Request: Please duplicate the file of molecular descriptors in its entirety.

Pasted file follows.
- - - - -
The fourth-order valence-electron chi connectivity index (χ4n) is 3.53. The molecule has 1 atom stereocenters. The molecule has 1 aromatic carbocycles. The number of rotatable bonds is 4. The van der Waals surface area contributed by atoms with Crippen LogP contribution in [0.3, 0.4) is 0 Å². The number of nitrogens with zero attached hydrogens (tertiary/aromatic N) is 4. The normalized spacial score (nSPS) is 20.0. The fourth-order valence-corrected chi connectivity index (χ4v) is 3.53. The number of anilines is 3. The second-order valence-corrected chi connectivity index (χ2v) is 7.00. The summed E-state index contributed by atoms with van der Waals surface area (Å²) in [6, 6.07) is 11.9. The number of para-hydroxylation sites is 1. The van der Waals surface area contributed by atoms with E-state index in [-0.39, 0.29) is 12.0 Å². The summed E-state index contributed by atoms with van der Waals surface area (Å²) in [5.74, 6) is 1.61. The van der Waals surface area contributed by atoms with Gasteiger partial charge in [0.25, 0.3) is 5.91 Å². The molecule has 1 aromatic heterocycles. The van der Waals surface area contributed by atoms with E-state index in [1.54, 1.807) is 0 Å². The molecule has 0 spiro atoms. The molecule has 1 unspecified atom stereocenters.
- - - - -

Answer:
The fourth-order valence-electron chi connectivity index (χ4n) is 3.53. The molecule has 1 atom stereocenters. The molecule has 1 aromatic carbocycles. The number of rotatable bonds is 4. The van der Waals surface area contributed by atoms with Crippen LogP contribution in [0.3, 0.4) is 0 Å². The number of nitrogens with zero attached hydrogens (tertiary/aromatic N) is 4. The normalized spacial score (nSPS) is 20.0. The fourth-order valence-corrected chi connectivity index (χ4v) is 3.53. The number of anilines is 3. The second-order valence-corrected chi connectivity index (χ2v) is 7.00. The summed E-state index contributed by atoms with van der Waals surface area (Å²) in [6, 6.07) is 11.9. The number of para-hydroxylation sites is 1. The van der Waals surface area contributed by atoms with E-state index in [-0.39, 0.29) is 12.0 Å². The summed E-state index contributed by atoms with van der Waals surface area (Å²) in [5.74, 6) is 1.61. The van der Waals surface area contributed by atoms with Gasteiger partial charge in [0.25, 0.3) is 5.91 Å². The molecule has 1 aromatic heterocycles. The van der Waals surface area contributed by atoms with E-state index in [1.54, 1.807) is 0 Å². The molecule has 0 spiro atoms. The molecule has 1 unspecified atom stereocenters.